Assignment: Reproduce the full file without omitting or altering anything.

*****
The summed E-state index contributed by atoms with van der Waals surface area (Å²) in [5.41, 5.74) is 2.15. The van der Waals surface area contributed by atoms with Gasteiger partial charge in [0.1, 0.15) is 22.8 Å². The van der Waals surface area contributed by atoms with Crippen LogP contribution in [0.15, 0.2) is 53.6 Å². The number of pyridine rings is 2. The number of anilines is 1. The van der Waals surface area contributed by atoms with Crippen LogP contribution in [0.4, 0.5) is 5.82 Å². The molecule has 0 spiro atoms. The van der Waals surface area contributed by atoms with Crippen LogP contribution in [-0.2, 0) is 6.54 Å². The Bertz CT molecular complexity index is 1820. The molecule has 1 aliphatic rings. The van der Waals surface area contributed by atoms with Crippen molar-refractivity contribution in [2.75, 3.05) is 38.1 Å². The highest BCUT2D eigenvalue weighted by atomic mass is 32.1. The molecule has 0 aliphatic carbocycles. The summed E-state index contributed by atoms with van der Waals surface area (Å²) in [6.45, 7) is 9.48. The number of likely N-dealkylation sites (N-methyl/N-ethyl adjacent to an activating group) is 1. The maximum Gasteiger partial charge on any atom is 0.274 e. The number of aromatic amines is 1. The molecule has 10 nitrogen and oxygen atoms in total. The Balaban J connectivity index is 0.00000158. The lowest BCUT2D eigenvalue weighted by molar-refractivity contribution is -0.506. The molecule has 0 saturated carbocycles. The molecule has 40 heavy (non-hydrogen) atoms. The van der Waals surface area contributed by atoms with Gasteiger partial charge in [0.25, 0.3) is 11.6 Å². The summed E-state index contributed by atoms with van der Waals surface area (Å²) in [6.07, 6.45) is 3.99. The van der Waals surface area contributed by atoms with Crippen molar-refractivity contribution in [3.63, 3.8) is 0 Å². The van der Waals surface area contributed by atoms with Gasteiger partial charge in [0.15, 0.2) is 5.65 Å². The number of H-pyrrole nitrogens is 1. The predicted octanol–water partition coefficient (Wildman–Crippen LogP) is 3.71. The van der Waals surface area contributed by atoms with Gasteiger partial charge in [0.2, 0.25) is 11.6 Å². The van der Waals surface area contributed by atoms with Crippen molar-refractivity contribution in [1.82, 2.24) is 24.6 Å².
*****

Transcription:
The summed E-state index contributed by atoms with van der Waals surface area (Å²) in [5.41, 5.74) is 2.15. The van der Waals surface area contributed by atoms with Gasteiger partial charge in [0.1, 0.15) is 22.8 Å². The van der Waals surface area contributed by atoms with Crippen LogP contribution in [0.15, 0.2) is 53.6 Å². The number of pyridine rings is 2. The number of anilines is 1. The van der Waals surface area contributed by atoms with Crippen LogP contribution in [0.4, 0.5) is 5.82 Å². The molecule has 0 spiro atoms. The van der Waals surface area contributed by atoms with Crippen LogP contribution in [-0.2, 0) is 6.54 Å². The Bertz CT molecular complexity index is 1820. The molecule has 1 aliphatic rings. The van der Waals surface area contributed by atoms with Crippen molar-refractivity contribution in [2.75, 3.05) is 38.1 Å². The highest BCUT2D eigenvalue weighted by atomic mass is 32.1. The molecule has 0 aliphatic carbocycles. The summed E-state index contributed by atoms with van der Waals surface area (Å²) in [6.45, 7) is 9.48. The number of likely N-dealkylation sites (N-methyl/N-ethyl adjacent to an activating group) is 1. The maximum Gasteiger partial charge on any atom is 0.274 e. The number of aromatic amines is 1. The molecule has 10 nitrogen and oxygen atoms in total. The Balaban J connectivity index is 0.00000158. The lowest BCUT2D eigenvalue weighted by molar-refractivity contribution is -0.506. The molecule has 0 saturated carbocycles. The molecule has 40 heavy (non-hydrogen) atoms. The van der Waals surface area contributed by atoms with Gasteiger partial charge in [0.25, 0.3) is 11.6 Å². The summed E-state index contributed by atoms with van der Waals surface area (Å²) in [6.07, 6.45) is 3.99. The van der Waals surface area contributed by atoms with Crippen molar-refractivity contribution in [3.63, 3.8) is 0 Å². The van der Waals surface area contributed by atoms with Gasteiger partial charge in [0.15, 0.2) is 5.65 Å². The number of H-pyrrole nitrogens is 1. The predicted octanol–water partition coefficient (Wildman–Crippen LogP) is 3.71. The van der Waals surface area contributed by atoms with Gasteiger partial charge in [0.2, 0.25) is 11.6 Å². The van der Waals surface area contributed by atoms with Crippen molar-refractivity contribution in [1.82, 2.24) is 24.6 Å².